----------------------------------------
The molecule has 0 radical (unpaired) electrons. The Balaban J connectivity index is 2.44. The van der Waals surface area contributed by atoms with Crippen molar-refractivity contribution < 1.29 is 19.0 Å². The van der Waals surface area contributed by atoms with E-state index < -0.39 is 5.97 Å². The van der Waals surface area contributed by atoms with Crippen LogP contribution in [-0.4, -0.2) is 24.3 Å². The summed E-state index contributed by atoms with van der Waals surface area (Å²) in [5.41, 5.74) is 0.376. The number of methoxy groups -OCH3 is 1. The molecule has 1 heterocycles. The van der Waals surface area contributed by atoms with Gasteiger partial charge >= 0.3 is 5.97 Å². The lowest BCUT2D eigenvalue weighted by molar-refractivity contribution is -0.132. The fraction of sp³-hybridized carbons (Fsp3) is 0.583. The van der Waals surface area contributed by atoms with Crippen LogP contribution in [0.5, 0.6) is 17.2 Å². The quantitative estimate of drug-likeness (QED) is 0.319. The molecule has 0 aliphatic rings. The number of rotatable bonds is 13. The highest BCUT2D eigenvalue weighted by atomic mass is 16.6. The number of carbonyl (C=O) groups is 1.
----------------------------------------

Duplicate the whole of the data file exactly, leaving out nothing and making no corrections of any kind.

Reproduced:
The molecule has 0 radical (unpaired) electrons. The Balaban J connectivity index is 2.44. The van der Waals surface area contributed by atoms with Crippen molar-refractivity contribution < 1.29 is 19.0 Å². The van der Waals surface area contributed by atoms with E-state index < -0.39 is 5.97 Å². The van der Waals surface area contributed by atoms with Crippen LogP contribution in [-0.4, -0.2) is 24.3 Å². The summed E-state index contributed by atoms with van der Waals surface area (Å²) in [5.41, 5.74) is 0.376. The number of methoxy groups -OCH3 is 1. The molecule has 1 heterocycles. The van der Waals surface area contributed by atoms with Gasteiger partial charge >= 0.3 is 5.97 Å². The lowest BCUT2D eigenvalue weighted by molar-refractivity contribution is -0.132. The fraction of sp³-hybridized carbons (Fsp3) is 0.583. The van der Waals surface area contributed by atoms with Crippen LogP contribution in [0.5, 0.6) is 17.2 Å². The quantitative estimate of drug-likeness (QED) is 0.319. The molecule has 0 aliphatic rings. The number of rotatable bonds is 13. The highest BCUT2D eigenvalue weighted by atomic mass is 16.6. The number of carbonyl (C=O) groups is 1.